The Gospel According to Saint John—writing to a Greek speaking, gentile audience, chose an even more audacious way to communicate the good news. In the prologue a familiar Greek philosophical concept was used—the Logos—the eternal divine presence of God. The word who was from the beginning, who was with God, and who was God. The very word through whom everything that was made came to have being. That word which did the most astonishing thing — “pitched a tent among us” and became one of us.

The danger, though, is that without even realizing that they are doing so, missionaries—those who bear the good news of the incarnation—more often than not make a horrible mistake. They confuse the Gospel with the culture of their origin and the many ways in which they have experienced the Gospel being lived out by a specific community of faith. The sad result is a cultural imperialism which exports both the seed of Christianity along with the soil from a specific time and place. That never works out well for either the evangelizer or the evangelized!

In reflecting on this, Pope Paul VI, of happy memory wrote a famous Encyclical—Evangeli Nuntiandi—“On spreading the good news.” He called for missionaries and evangelizers to practice “Inculturation.” The seed of Christian faith, he suggested, should be planted in the rich soil of each culture. Watered and warmed by the love of God, the seed will sprout and a plant will emerge which is nourished and shaped by that culture. It will have all the essential elements derived from the seed—but will be formed by the language, music, arts. food and the lived-reality of the soil in which it will be planted. It will be authentically and fully Christian—but will be expressed in new and exciting ways.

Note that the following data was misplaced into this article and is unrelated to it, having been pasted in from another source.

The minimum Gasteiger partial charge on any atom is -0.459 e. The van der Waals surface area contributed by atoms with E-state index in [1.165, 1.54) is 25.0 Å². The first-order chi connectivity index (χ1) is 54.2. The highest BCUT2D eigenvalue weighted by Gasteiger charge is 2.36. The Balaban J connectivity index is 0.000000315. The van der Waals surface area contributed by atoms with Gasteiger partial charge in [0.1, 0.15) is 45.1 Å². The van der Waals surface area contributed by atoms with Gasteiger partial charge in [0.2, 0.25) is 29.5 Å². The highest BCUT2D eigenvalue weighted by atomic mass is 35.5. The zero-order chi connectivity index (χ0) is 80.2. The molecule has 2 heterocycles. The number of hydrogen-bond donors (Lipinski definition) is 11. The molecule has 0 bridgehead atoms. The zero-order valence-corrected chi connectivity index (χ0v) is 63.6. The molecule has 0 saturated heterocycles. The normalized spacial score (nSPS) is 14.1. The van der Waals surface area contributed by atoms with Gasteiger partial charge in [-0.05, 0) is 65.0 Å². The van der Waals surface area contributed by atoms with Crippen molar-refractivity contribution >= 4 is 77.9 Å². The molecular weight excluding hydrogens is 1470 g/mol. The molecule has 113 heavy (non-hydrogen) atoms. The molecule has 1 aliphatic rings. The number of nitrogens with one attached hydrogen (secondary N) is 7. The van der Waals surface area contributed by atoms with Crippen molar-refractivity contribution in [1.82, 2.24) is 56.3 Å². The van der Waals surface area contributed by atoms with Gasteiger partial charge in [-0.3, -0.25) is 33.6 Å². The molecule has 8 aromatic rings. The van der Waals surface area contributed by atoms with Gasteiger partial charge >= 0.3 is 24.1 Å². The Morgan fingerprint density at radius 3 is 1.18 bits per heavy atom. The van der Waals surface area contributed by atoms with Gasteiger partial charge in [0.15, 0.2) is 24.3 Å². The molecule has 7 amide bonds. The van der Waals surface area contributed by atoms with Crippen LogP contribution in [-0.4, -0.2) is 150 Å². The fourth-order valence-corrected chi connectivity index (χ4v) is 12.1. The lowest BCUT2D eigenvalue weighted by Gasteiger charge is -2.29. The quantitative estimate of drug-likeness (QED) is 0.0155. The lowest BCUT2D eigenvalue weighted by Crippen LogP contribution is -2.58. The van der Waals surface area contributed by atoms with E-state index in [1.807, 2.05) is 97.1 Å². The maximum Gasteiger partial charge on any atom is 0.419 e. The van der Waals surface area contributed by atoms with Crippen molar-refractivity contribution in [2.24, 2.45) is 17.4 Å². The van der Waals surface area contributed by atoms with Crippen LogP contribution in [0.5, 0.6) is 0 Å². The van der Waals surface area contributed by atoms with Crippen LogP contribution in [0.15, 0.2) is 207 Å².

This is the message of Guadalupe. Those tender words which the Virgin Mary addressed to Juan Diego make this point clearly, powerfully, and unmistakably: “Am I not here who am your Mother? Are you not under my shadow and protection? Am I not the fountain of your joy? Are you not in the fold of my mantle, in the cradle of my arms?”

A lovely compassionate and tender Mother appeared to that peasant, Juan Diego. A lady who spoke to him in his own language, who wore clothes that made sense to him, and who used familiar images which he understood. But even more importantly, a lady who looked like him-who could have been his own mother, his sister, or his daughter. Her brown skin proved that she was Aztec and her accent proved that she was a Nahuatl-speaker—like him.

What does this celebration say to us today—here and now? This was a real game-changer, a paradigm shift for the indigenous peoples of the Americas. Suddenly they came to understand that this foreign God who had previously not made much sense to them was in fact their God too. They were important, valued and loved by God.

For them—and for the conquistadores, it had an even more shocking message—they were sisters and brothers-members of the same family! The Spanish would be forced to recognize that the native peoples of the Americas were not less than human, were not expendable and must be treated with love, dignity and respect. Or else, they could not claim to live authentic Christian lives.

We are not there yet! But from generation to generation we do make progress—even if slowly–towards justice, equality and healing. “God has made one family of all the peoples of the earth.” That is the good news which the Apparition at Tepayac reminds us today—and which it challenges us to make real, present and effective—here and now.